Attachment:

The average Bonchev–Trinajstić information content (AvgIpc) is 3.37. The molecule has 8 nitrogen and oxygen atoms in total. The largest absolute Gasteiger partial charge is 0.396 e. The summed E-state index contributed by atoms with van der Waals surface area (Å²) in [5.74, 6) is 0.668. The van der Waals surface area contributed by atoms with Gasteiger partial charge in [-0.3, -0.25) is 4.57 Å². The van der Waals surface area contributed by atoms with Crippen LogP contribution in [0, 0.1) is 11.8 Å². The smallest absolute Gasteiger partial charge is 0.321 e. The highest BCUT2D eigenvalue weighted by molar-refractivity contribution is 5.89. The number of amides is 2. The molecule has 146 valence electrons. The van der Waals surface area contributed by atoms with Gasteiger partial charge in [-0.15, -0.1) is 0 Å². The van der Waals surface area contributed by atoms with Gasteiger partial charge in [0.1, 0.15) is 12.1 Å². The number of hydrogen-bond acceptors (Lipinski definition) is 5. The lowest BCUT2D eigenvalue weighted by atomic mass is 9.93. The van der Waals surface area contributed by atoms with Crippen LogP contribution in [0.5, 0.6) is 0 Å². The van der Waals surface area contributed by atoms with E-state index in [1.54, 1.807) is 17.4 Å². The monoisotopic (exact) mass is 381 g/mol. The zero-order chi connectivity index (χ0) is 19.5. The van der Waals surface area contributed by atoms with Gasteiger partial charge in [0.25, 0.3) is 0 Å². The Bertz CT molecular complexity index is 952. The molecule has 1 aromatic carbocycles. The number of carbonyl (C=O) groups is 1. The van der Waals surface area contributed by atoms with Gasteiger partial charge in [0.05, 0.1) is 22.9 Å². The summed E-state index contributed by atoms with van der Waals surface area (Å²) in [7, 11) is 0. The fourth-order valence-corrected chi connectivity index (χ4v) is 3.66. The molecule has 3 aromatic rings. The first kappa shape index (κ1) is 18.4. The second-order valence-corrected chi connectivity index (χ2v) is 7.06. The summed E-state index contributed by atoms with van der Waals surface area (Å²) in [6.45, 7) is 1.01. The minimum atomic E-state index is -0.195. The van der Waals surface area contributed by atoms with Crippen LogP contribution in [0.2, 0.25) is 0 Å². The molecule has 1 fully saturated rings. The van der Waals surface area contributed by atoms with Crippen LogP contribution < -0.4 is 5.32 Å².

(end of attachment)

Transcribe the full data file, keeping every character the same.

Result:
The average Bonchev–Trinajstić information content (AvgIpc) is 3.37. The molecule has 8 nitrogen and oxygen atoms in total. The largest absolute Gasteiger partial charge is 0.396 e. The summed E-state index contributed by atoms with van der Waals surface area (Å²) in [5.74, 6) is 0.668. The van der Waals surface area contributed by atoms with Gasteiger partial charge in [-0.3, -0.25) is 4.57 Å². The van der Waals surface area contributed by atoms with Crippen LogP contribution in [0, 0.1) is 11.8 Å². The smallest absolute Gasteiger partial charge is 0.321 e. The highest BCUT2D eigenvalue weighted by molar-refractivity contribution is 5.89. The number of amides is 2. The molecule has 146 valence electrons. The van der Waals surface area contributed by atoms with Gasteiger partial charge in [-0.15, -0.1) is 0 Å². The van der Waals surface area contributed by atoms with Gasteiger partial charge in [0.1, 0.15) is 12.1 Å². The number of hydrogen-bond acceptors (Lipinski definition) is 5. The lowest BCUT2D eigenvalue weighted by atomic mass is 9.93. The van der Waals surface area contributed by atoms with Crippen LogP contribution in [0.5, 0.6) is 0 Å². The van der Waals surface area contributed by atoms with E-state index in [1.54, 1.807) is 17.4 Å². The monoisotopic (exact) mass is 381 g/mol. The zero-order chi connectivity index (χ0) is 19.5. The van der Waals surface area contributed by atoms with Gasteiger partial charge in [0.25, 0.3) is 0 Å². The Bertz CT molecular complexity index is 952. The molecule has 1 aromatic carbocycles. The number of carbonyl (C=O) groups is 1. The van der Waals surface area contributed by atoms with Gasteiger partial charge in [0.05, 0.1) is 22.9 Å². The summed E-state index contributed by atoms with van der Waals surface area (Å²) in [7, 11) is 0. The fourth-order valence-corrected chi connectivity index (χ4v) is 3.66. The molecule has 3 aromatic rings. The first kappa shape index (κ1) is 18.4. The second-order valence-corrected chi connectivity index (χ2v) is 7.06. The summed E-state index contributed by atoms with van der Waals surface area (Å²) in [6.45, 7) is 1.01. The minimum atomic E-state index is -0.195. The van der Waals surface area contributed by atoms with Crippen LogP contribution in [0.2, 0.25) is 0 Å². The molecule has 1 fully saturated rings. The van der Waals surface area contributed by atoms with Crippen LogP contribution < -0.4 is 5.32 Å².